We squeezed into an avocado-colored Lada taxicab that fishtailed through the wet streets of Havana. The radio played salsa, and in the back seat, Lourdes moved her hips to the music until we were touching. The air was hot and humid as we drove along the Malecon, the wide boulevard that runs along the shoreline. Youngsters carried truck-tire inner tubes on their shoulders toward the beach. I wondered if they were going for a swim, or trying to cross the Florida Straits to a new world. We passed the United States Interests Section where the windows overlook a huge billboard with a cartoon Uncle Sam growling toward a rifletoting Cuban who shouts, “ Senores imperialistas, no les tenemos absolutamente ningun miedo. ”

“It is true,” Soto said, looking at the sign and smiling, “the Cubans have absolutely no fear of the United States. The irony is that they fear their own leader. They are afraid to protest the intolerable living conditions, the human rights abuses. But they know how the West lives. Their televisions pick up the Miami channels. They listen to Radio Marti. And yet, it must get even worse for them to pick up stones and hurl them at the barricades. It must become a situation of total hopelessness for the Army to turn against Fidel.”

The sun was setting, casting a pink glow over the peeling, pockmarked buildings of Habana Viejo. Brakes squealing, the Lada stopped in front of the Inglaterra Hotel in Old Havana. After we got out, I said, “If it happened in Romania…”

“ Si, Senor Lassiter, we are at the precipice of history in this country. It can go either way, and that is why our mission is so important.”

The old hotel had a faintly baroque look with curved dramatic lines, and a Spanish flair for wrought-iron railings and paie stucco. We checked in and gathered in a restaurant with a dark wooden bar and a polished tile floor. Around us, a group of German tourists noisily drank their Cuban beer. Lourdes ordered three mojitos, a sweet drink of rum, soda, sugar, and fresh mint leaves. Above the din of the tourists was the beating of drums from an adjacent show bar where an Afro-Cuban dance show was underway.

After the second round of drinks, Soto began talking. “I was with Fidel at the University of Havana when he ran for student office. I was with him on July twenty-sixth, 1953, in the attack on the Moncada military barracks. They threw us both in prison.”

I studied Soto’s lined face, his sad eyes. His mind seemed elsewhere. In the mountains maybe, leading the guerrillas. In prison, perhaps.

“Fidel was so idealistic,” he said.

Lourdes patted his hand. “You both were, Papi.” She was wearing a black cotton mini with a matching sweater jacket almost as long as her skirt. Under the cocktail table, she had kicked off her sandals and was stroking my leg with the ball of her foot.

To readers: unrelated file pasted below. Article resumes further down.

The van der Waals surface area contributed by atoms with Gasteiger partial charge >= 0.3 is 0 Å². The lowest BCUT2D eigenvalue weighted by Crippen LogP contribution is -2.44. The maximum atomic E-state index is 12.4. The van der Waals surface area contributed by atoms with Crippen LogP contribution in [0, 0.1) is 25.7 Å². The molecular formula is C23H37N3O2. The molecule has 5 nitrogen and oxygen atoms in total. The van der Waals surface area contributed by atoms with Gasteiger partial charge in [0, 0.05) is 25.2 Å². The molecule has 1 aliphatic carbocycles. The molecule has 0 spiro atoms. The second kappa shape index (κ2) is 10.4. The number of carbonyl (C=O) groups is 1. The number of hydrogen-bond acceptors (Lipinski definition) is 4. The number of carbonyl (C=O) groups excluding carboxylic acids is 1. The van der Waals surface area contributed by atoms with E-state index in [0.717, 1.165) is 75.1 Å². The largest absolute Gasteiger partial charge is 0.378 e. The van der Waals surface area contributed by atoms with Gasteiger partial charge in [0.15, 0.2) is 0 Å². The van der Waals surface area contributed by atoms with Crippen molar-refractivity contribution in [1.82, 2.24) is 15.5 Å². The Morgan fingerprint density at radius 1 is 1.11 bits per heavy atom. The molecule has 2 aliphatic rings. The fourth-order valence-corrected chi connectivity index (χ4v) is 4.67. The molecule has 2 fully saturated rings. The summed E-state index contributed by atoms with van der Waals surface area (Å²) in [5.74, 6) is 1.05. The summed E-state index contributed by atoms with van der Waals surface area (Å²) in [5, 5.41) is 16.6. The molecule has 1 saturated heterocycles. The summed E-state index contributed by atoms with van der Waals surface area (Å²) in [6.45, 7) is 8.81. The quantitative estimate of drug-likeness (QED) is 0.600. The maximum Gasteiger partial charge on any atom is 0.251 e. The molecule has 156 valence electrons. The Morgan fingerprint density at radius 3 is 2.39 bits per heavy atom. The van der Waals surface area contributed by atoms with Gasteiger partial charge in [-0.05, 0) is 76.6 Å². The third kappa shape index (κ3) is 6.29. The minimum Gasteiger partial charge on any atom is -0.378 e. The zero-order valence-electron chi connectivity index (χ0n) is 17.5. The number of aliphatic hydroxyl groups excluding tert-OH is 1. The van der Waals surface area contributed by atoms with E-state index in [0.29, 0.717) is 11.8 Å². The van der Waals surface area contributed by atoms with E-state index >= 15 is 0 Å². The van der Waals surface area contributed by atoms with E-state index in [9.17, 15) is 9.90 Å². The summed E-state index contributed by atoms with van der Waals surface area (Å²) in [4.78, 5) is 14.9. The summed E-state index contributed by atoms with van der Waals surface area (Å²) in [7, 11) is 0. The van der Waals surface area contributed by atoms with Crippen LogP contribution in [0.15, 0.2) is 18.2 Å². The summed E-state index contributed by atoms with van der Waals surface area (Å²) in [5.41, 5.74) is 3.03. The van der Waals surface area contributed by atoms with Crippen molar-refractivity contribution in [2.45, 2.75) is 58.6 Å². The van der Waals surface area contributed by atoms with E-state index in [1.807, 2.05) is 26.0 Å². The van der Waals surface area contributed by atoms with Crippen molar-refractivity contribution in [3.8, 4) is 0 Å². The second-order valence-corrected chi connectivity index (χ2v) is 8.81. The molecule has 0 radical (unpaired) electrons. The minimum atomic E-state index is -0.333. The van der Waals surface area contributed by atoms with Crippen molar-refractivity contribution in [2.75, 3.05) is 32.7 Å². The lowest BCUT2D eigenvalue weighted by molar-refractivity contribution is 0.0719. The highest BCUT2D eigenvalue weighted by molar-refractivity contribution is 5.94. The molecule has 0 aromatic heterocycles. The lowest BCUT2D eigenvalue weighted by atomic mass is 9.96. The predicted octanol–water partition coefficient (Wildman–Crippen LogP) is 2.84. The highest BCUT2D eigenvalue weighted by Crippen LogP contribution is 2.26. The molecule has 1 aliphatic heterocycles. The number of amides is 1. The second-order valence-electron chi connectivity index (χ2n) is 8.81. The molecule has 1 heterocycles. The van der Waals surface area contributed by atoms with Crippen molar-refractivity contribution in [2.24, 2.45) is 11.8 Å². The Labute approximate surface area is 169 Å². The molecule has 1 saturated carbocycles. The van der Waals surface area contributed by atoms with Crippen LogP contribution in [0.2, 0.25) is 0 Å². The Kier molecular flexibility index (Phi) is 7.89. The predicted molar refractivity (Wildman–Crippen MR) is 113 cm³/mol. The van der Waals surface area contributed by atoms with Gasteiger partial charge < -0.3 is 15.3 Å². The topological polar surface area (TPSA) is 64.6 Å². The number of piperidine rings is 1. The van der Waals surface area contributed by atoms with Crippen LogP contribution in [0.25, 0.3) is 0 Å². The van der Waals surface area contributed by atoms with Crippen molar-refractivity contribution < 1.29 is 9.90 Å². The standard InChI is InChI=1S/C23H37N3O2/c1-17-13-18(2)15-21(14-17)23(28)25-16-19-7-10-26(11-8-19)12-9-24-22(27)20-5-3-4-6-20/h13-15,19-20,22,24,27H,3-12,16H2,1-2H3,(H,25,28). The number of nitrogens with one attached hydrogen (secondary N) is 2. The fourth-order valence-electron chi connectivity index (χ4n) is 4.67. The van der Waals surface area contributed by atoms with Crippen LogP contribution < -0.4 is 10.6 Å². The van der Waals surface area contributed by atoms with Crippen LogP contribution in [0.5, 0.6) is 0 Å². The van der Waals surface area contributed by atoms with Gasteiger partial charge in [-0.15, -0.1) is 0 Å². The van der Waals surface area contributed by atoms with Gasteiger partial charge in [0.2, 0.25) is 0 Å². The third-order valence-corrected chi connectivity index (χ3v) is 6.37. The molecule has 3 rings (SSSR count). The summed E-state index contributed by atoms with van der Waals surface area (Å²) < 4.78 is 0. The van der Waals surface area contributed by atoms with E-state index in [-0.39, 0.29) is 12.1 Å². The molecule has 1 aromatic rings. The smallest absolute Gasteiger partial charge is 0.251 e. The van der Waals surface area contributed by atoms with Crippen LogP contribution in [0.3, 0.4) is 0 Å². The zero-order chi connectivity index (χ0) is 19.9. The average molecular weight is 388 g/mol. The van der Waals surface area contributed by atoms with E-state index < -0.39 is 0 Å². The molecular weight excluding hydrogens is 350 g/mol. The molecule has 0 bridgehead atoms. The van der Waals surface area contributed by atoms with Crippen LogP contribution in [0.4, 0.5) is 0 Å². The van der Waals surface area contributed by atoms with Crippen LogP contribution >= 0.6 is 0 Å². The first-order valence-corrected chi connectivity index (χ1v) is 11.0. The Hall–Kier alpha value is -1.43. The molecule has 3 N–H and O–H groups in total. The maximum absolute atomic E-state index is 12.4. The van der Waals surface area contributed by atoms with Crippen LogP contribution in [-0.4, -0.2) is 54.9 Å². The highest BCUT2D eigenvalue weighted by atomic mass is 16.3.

Soto drained his sweet minty drink and declined a third, asking the waiter for a beer. “We took Havana on New Year’s Eve, December thirty-first, 1958, firing our weapons into the air, celebrating the new year and a new Cuba, the coward Batista fleeing with his jewels. He was a pig who sold out the country to the Americans who wanted nothing more than a place for sun, rum, and sex.”

Three of the four essentials of life, I thought, figuring football wasn’t that popular on the crocodile-shaped island.

Soto’s eyes were moist. He was staring into the past. I tried to imagine what it was like for the proud revolutionary, arm in arm with his friend Fidel, both brimming with the vigor of youth, the promise of the future. Then something came to me. “New Year’s Eve,” I murmured. “Twelve, thirty-one, fifty-eight. That’s the combination for the lock on your studio.”

Soto looked at me and smiled. “It was the high point of my life, a day to remember para siempre.”

After that it was all downhill, I thought. But where else is there to go after reaching the peak? Maybe now, after all these years, having sacrificed his body to a revolution and then a counterrevolution, this was his way of climbing the mountain again. Bring down the last revolutionary, and let him know it was you from so long ago. To the rest of us, Castro was titanic, one of the century’s legendary figures. A monster to some, a visionary to others, either way his impact would be stamped in the history books forever. But to Severo Soto, he was something else. Soto knew Fidel before the whiskers and the fatigues. Two sharp-witted youths quick of gait and strong of limb. Their future was forever, their potential infinite. But Fidel was a boyhood confederate turned archenemy. With Soto, I thought uncomfortably, it wasn’t political, it was personal.

After one more drink, we settled into our rooms. My window looked out over Old Havana, and I watched as ancient buses, crammed with workers, belched black smoke into the early evening air. Gas rationing had emptied the streets of cars, but thousands of bicycles streamed each way on the boulevard in front of the hotel. The room was spacious and neat, and the plumbing worked, though not without whining about it. Later, I joined Severo Soto and his daughter in the dining room downstairs.

Over a dinner of calabaza soup and paella with giant shrimp, Soto kept talking, and Lourdes resumed stroking my leg. The latter impaired my ability to fully appreciate the former.

“Your State Department, what geniuses they think they are. Estupido! They thought Fidel could be forced to change, so they gave orders. Do this, do that. Don’t fraternize with the Russians. Like a man who stupidly mistrusts his wife, the U.S. drove Cuba to another man.”